These are dark days, aren’t they? I’m not talking about the relentless spread of COVID-19. I’m being literal here. It’s that time of year when the days are short and the nights are long, as we move closer to the darkest day of them all, December 21st. That’s the day with the least amount of sunshine and from that day on we gain more light each day for 6 months running.
This lack of sunlight has long troubled people. In ancient times, many cultures believed the days grew shorter because the sun was leaving them, never to return. So each year they conducted a series of rituals and ceremonies to honor the sun, who they saw as a god, and persuade it to come back. Yvonne Jeffrey, writing in The Everything Family Christmas Book, explains:
Festivals were held right before December 21, the winter solstice, and featured rituals designed to appease the sun and make it return. After the solstice, the shortest day of the year, the days became longer again and grand celebrations were held in honor of the sun’s return.
In the Roman empire, on December 25, AD 274, sun worship was even recognized as an official religion named Sol Invictus. But over the years, the celebrations to thank the sun were combined with the day we now use to mark the birth of Jesus—and the focus was changed from a pagan celebration to one that honored Christ. As Jeffrey points out, there is a common theme between the two. They are both celebrations of the coming of the light. In her words:
Christ represents life, triumph over death and darkness, and restored hope and light. Rather than celebrating the sun as before, people started celebrating the Son of God. Put simply, the birth of Christ replaced the birth of the sun as a cause for celebration.
Christmas is a time to move toward the light.
The people walking in darkness have seen a great light; on those living in the land of deep darkness a light has dawned. ~Isiah 9:2
In The Soul of Christmas, Thomas Moore talks about the darkness of the season and how Christmas represents a turning toward the light. His words are especially poignant this year as we deal not just with the debilitating effects the lack of light can have on our moods, but the social isolation of the pandemic which has left many of us feeling disconnected from the real world. More empathizes with our feelings of unease, writing that:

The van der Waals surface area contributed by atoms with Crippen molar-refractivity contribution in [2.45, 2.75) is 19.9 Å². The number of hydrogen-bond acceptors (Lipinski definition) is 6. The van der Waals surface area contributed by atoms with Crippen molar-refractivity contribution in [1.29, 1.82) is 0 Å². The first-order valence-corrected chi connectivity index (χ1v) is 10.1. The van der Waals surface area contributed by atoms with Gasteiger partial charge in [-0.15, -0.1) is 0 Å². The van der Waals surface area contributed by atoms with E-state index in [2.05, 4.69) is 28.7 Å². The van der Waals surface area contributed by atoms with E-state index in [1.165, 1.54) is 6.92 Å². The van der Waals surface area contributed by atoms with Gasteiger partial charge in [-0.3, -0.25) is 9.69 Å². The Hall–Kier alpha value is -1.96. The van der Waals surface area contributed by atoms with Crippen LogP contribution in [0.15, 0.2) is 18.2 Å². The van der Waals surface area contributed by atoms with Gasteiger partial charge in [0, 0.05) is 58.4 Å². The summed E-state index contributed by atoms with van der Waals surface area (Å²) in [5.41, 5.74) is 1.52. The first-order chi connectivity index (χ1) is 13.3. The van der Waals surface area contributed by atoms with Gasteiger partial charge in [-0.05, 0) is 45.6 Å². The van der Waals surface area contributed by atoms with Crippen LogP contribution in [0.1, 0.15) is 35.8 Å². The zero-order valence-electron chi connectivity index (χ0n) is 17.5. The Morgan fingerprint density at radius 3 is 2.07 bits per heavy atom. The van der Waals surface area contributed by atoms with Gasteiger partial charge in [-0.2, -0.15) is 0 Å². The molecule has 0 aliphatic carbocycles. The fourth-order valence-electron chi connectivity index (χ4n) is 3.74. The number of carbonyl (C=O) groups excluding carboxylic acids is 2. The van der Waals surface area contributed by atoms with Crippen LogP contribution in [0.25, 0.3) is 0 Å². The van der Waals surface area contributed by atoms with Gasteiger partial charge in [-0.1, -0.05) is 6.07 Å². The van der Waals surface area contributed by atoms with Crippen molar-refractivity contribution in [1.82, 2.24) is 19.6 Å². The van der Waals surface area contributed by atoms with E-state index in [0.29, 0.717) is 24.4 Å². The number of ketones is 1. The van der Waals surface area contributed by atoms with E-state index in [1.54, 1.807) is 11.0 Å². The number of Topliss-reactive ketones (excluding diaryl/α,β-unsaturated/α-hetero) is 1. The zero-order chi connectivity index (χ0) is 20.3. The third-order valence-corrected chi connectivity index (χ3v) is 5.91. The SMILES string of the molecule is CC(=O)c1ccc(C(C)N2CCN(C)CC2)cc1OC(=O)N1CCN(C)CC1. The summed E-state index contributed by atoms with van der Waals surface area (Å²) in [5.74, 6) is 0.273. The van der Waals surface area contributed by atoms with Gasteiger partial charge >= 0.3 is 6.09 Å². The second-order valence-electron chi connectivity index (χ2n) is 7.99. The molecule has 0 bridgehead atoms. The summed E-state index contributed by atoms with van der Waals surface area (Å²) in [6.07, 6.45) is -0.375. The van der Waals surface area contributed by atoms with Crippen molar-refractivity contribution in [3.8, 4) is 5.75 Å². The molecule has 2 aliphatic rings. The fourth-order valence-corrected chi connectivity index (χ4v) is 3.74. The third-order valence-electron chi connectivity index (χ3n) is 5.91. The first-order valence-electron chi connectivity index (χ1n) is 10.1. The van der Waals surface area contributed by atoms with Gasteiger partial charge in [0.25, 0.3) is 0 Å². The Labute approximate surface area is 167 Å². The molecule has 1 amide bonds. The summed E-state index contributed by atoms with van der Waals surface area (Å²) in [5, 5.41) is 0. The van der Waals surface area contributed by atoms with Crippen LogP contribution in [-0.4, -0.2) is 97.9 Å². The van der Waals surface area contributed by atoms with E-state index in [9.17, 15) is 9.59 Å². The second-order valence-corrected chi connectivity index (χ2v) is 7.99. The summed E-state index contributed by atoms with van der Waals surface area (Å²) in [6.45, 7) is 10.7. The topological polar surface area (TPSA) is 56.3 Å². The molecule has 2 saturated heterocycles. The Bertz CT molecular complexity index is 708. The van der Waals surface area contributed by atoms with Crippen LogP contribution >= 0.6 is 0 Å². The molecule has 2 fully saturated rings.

Christmas makes sense only if you know the experience of darkness—the experience of not knowing what is going on, not knowing your way, not seeing life for what it is, failing, losing and suffering. Then the turn toward light has a real impact. The more you know the dark, the more you will appreciate the light.
Moore points out how the rituals of Christmas have a way of lifting our spirits. We are drawn to and celebrate light, by illuminating the outside of our homes with colored bulbs, lighting scented candles, or at my home, flicking on the baby Jesus that sits under our tree. We bring freshly cut trees into our home and decorate them, listen to Christmas music and bake holiday cookies. He continues:
At Christmas time we take a break from the ordinary and turn some of our serious rules upside down. At this time, we spend more money than usual if we have it, eat foods off our normal diet, and invite people we rarely see into our homes. These momentary indulgences are of absolute importance because they speak to the soul.
He also writes of how his own perspective of Christmas has evolved over the years. He no longer looks for perfection, but for “joy and happiness.” He sets his sights on the many small pleasures that Christmas brings, writing:
At Christmas we don’t wish each other perfect lives but only comfort and joy. Central to the Christmas message is to be merry, to have a hopeful, positive and optimistic attitude, even if your health is bad or life is not at its best…seeing the beauty and goodness of life, in spite of all the bad stuff.
While Moore appreciates the rituals and pageantry that surround the holiday, he never loses sight of the religious aspect of Christmas. He once wrote that we need to “put more Santa into Christmas” and he deftly tells us how the two aspects of the holiday are intertwined.
I now see how Christmas and Jesus’s vision line up, and I see that the enchantment of Christmas is a taste of what would be possible if human beings could really love each other…the infant in the manger symbolizes the new life in me, the potential I have to be a new kind of being dedicated to agape, to a love of the other whoever he or she is.
Moore tells us how we might get even more joy from the holiday, suggesting that we “be of good cheer, give some real gifts, make some good food, and spend more time than usual with friends and family.” Even if these days, spending time with loved ones means connecting over our phones or on Zoom. His closing words in the book are a reminder of the powerful way Christmas can touch us all.
If you take Christmas to heart and get past the anxieties in arranging for gifts and parties, you will rediscover yourself every year. It will be a celebration of both the birth of Jesus and the birth of your own soul.